Have you ever openly mused to yourself, “I wish that Impact could _________?” What if I told you that it’s actually pretty straight-forward to build new functionality into Core Impact? Oh, so now you’re interested? Awesome. Over the next couple of blogs, I’m going to show you how you can extend Core Impact with custom modules to leverage novel exploits and integrate with third-party tools. However, before I get there, I’m going to have to give you a brief history lesson.
When Core Security was founded in 1996, we were one of the first penetration testing companies. All of the tools that we used were built in-house because there weren’t commercial tools available for what we were trying to achieve. As our process matured, we began seeing the value in automating repetitive tasks in order to free up valuable pen-tester time. Since we were automating things, we thought we might as well build a framework so that tools can be built consistently and with the ability to maximize modularization and code reuse. What do you know? Our in-house framework became the product that is available today as Core Impact. All framework is accessible to you as a user if you know what to do.
That’s what I’m going to show you over the next couple of weeks. We’ll start today with setting up your development environment and discussing the architecture of how Impact modules work. In the next blog, we’ll actually start building a useful integration module, and learn as we go.
The Development Environment
First, you’ll want to make sure that your copy of Core Impact is installed, properly activated and up to date.
There are a couple of preparatory steps that I strongly suggest that you do; unless you like doing the deactivate, uninstall, reinstall, reactivate dance with Impact a lot. You *really* want to use a tool like Git to create a version-controlled repository of your Impact modules folder. This will allow you to maintain a history of your changes, but also to revert your modules to a known good state if you accidentally mess something up. Trust me, it will happen.
The next thing to consider is what type of development environment you want to use. Much like programmers, security folks tend to have strong opinions about what development environment should be used. Members of our own Impact development team and our Exploit Writing team have the flexibility to choose the development environment they like. I’ve seen them using everything from Eclipse, to Notepad++, to Visual Studio, to PyCharm. They aren’t writing this blog, so I’m going to strongly suggest to you that you use PyCharm. There’s a free Community Edition, but it’s really worth it to spring for the Professional edition for $8.90 a month, or $89 per year. Autocomplete is more than worth the price. You will also need to install a copy of Python 2.7.x on the machine. This is mostly to make PyCharm happy.
Impact has it’s own Python interpreter embedded into the product. Our most recent release ships Python 2.7.11. This has a couple of implications that you need to be aware of. Impact’s Python Interpreter will ignore modules that are installed on the system outside of the Impact directory hierarchy. That’s intentional behavior, so that we don’t break existing Python bits, and that those outside bits don’t break us. It’s for the best, really— since my hair isn’t long enough to pull when I’m troubleshooting broken version dependencies. Impact’s python also recurses slightly differently through our module folders than the standard for Python, so we’re going to have to make a couple of minor tweaks in PyCharm to make sure that we get autocomplete and similar features up and working.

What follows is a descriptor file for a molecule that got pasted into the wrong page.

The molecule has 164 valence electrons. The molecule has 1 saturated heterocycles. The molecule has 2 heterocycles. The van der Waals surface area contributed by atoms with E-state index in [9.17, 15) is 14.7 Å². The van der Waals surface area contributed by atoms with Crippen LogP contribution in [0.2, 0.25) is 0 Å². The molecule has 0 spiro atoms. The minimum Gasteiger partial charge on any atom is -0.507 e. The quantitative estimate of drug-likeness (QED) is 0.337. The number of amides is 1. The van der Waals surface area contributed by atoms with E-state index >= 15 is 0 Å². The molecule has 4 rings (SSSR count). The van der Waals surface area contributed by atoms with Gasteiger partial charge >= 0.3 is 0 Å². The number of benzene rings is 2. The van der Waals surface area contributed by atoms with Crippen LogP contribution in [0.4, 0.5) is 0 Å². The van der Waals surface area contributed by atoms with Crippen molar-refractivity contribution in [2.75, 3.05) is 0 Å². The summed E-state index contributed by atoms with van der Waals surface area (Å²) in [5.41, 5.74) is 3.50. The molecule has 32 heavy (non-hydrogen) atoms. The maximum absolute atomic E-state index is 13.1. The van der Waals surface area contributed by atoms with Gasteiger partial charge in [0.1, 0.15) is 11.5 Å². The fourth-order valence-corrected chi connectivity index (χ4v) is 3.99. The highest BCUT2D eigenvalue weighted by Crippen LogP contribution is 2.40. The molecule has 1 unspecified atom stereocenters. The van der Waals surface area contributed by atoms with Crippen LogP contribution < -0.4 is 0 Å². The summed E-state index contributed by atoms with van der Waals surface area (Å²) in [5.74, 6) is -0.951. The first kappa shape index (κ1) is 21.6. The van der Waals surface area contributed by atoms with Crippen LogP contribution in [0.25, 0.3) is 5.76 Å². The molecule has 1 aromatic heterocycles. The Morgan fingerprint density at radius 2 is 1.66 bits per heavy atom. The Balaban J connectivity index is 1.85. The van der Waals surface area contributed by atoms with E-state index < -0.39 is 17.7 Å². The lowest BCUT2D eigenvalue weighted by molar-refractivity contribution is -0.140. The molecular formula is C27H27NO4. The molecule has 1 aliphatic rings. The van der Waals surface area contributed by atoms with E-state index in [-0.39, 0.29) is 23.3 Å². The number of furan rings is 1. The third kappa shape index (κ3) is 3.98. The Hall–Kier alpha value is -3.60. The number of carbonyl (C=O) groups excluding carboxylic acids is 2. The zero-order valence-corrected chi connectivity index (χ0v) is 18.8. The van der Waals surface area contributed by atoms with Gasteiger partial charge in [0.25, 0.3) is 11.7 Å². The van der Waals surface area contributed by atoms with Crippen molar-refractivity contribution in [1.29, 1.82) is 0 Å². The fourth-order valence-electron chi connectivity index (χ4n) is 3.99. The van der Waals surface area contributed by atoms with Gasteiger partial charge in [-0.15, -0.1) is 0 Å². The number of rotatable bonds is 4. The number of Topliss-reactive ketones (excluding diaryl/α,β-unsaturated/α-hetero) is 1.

Inside of Impact, click on the Modules menu. Then, New Module.
Fill out a name for the module, select Network for now, and select a Category where you’d like it to appear in the Impact UI, then click Next.
The next screen in the wizard builds the Module Parameters. We’ll leave it blank for now, and explore it later. Click Next, then click Finish.
Navigate to the file. It’ll be in %APPDATA%/Impact/UserModules.
Right click on the file, go to Open With, and find PyCharm.
You should see something like this:
This next step is very important for making PyCharm autocomplete the Impact internal class structures.
Expand the AppData folder, then Roaming, then IMPACT
We want to take two of the folders under this tree and mark them as “Resource Root” by right clicking, selecting Mark Directory As… Resource Root
%APPDATA%\Roaming\IMPACT\Components\Site-Packages and %APPDATA%\Roaming\IMPACT\Components\Modules should be marked thusly.
Now, let’s do the traditional thing and create a simple “Hello World” style module that will just print something to the module log so that we know it’s working.
Let’s first take a look at the autogenerated module code.
You’ll see five different function stubs. Initialize() and finalize() are run once per module execution, so you’ll put your target independent setup and teardown code here. Impact supports passing multiple targets into a module, so targetSetup(), targetRun(), and targetFinish() will be executed for EACH target passed into the module.
Impact has a number of helper functions for logging, depending on how verbose you want Impact to be. Impact defaults to a Medium verbosity, so we’ll use the .LogMed() function.
Then we can save it and run it from Impact. Look in the Module Log for the output.
And just like that, we’ve written a custom, albeit utterly useless Impact module. Next week, we’ll actually start building something useful. Stay tuned.